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Iranian Presidential Official Sacked In MP Cash Dispute

Iranian Interior Minister Ali Kordan
TEHRAN (Reuters) -- A senior presidential official has been sacked in Iran for offering a cash donation to try to convince lawmakers to stop the impeachment of the interior minister, the official IRNA news agency has reported.

Parliamentarians last week backed a move to impeach Interior Minister Ali Kordan, seen as close to President Mahmud Ahmadinejad, after he admitted a degree that he said had come from Oxford University was a fake. He said he had been duped.

The dispute has raised the political temperature when groups and politicians are starting to jockey for position before next year's presidential election. Ahmadinejad, who is expect to run, is already under fire for his economic policies and inflation.

Some lawmakers had complained that Mohammad Abbasi, head of the president's special office in parliament, had offered 50 million rials ($5,000) to MPs for building mosques with a letter to scrap the impeachment tucked beneath.

"The dismissal of the delinquent employee happened after the submission of a report by the head of the president's office to Dr. Mahmud Ahmadinejad," IRNA reported.

It said he was sacked on November 1 for "trying to obtain signatures canceling the impeachment of the interior minister under the guise of donating government assistance to build mosques." The impeachment is expected to go ahead this week.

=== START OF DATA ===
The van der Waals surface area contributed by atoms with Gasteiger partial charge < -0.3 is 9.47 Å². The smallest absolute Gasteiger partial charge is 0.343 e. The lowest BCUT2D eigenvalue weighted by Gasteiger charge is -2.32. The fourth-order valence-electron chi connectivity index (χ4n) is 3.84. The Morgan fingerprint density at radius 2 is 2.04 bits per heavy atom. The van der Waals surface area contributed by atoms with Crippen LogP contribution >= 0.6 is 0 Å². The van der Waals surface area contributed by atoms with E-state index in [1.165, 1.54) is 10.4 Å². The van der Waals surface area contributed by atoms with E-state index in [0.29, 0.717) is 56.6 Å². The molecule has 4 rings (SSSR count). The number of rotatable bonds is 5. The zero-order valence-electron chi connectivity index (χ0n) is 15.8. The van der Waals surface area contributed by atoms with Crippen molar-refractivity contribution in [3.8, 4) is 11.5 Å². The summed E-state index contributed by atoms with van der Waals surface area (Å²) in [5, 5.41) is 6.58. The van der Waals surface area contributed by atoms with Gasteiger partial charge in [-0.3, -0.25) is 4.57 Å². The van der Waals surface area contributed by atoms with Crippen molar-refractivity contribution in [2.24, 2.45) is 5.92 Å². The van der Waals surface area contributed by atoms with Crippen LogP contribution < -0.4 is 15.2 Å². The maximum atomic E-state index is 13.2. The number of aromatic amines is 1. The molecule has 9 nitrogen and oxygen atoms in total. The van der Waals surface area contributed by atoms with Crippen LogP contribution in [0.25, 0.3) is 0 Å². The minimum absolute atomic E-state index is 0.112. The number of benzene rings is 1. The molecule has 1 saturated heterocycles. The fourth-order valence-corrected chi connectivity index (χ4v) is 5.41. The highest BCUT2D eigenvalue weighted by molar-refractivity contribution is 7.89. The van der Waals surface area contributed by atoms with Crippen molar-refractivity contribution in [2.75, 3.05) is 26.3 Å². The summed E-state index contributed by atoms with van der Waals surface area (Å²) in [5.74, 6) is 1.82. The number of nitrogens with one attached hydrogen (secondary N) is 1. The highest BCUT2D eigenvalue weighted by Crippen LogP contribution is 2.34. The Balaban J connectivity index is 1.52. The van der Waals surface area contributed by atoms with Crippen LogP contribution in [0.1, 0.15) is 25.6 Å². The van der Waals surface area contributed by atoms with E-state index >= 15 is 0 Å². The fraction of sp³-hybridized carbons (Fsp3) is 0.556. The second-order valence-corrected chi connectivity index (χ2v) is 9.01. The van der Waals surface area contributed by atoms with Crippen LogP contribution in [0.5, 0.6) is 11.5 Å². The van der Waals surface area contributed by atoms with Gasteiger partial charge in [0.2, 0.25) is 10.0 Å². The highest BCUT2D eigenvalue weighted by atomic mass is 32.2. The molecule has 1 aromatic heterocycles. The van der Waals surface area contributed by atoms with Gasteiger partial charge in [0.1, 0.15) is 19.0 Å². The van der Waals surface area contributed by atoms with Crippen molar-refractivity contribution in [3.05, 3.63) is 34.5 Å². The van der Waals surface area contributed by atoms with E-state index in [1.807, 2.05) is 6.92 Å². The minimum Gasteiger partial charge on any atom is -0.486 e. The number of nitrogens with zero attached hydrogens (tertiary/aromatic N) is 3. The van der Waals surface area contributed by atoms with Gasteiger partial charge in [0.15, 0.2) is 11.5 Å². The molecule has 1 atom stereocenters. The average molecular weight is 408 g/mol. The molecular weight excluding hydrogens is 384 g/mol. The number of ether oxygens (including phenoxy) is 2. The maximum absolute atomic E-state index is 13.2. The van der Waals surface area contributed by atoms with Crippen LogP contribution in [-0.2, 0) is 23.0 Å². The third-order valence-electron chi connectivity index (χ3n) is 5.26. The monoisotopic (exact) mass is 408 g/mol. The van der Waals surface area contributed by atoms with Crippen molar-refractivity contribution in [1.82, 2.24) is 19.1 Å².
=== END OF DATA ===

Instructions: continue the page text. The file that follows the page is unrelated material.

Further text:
'Unpleasant And Incorrect'

Parliament Speaker Ali Larijani, who lost to Ahmadinejad in the 2005 race, criticized Abbasi's action as "unpleasant and incorrect" and banned him from parliament, state radio reported.

Ahmadinejad is expected to run again for president but has yet to say so. Pro-reform politician Mehdi Karoubi has said he will compete after losing in 2005 and former President Mohammad Khatami, also a reformist, has said he has yet to decide.

Other possible contenders include former head of the Revolutionary Guards, Mohsen Rezaie, and Tehran Mayor Mohammad Baqer Qalibaf. They both lost in the election four years ago.

Ahmadinejad swept to power on promises to spread out Iran's oil wealth more fairly. But his critics blame him for inflation of 29 percent and say he has squandered an oil revenue windfall leaving little in the pot now crude prices have plunged.

Iranian analysts say the economy will be the major battleground but much will depend on whether Ahmadinejad retains the support of Supreme Leader Ayatollah Ali Khamenei, Iran's most powerful figure who has recently praised him.

The president, whose ministers must be approved by parliament, is the head of government. But the clerical system of rule gives the final say to Khamenei.

Ahmadinejad regularly lambasts the West, drawing criticism from some reformists who say his tone has isolated Iran. But Khamenei has recently praised the president and on October 29 said Iran's hatred of the United States ran deep.

RFE/RL Iran Report

RFE/RL Iran Report

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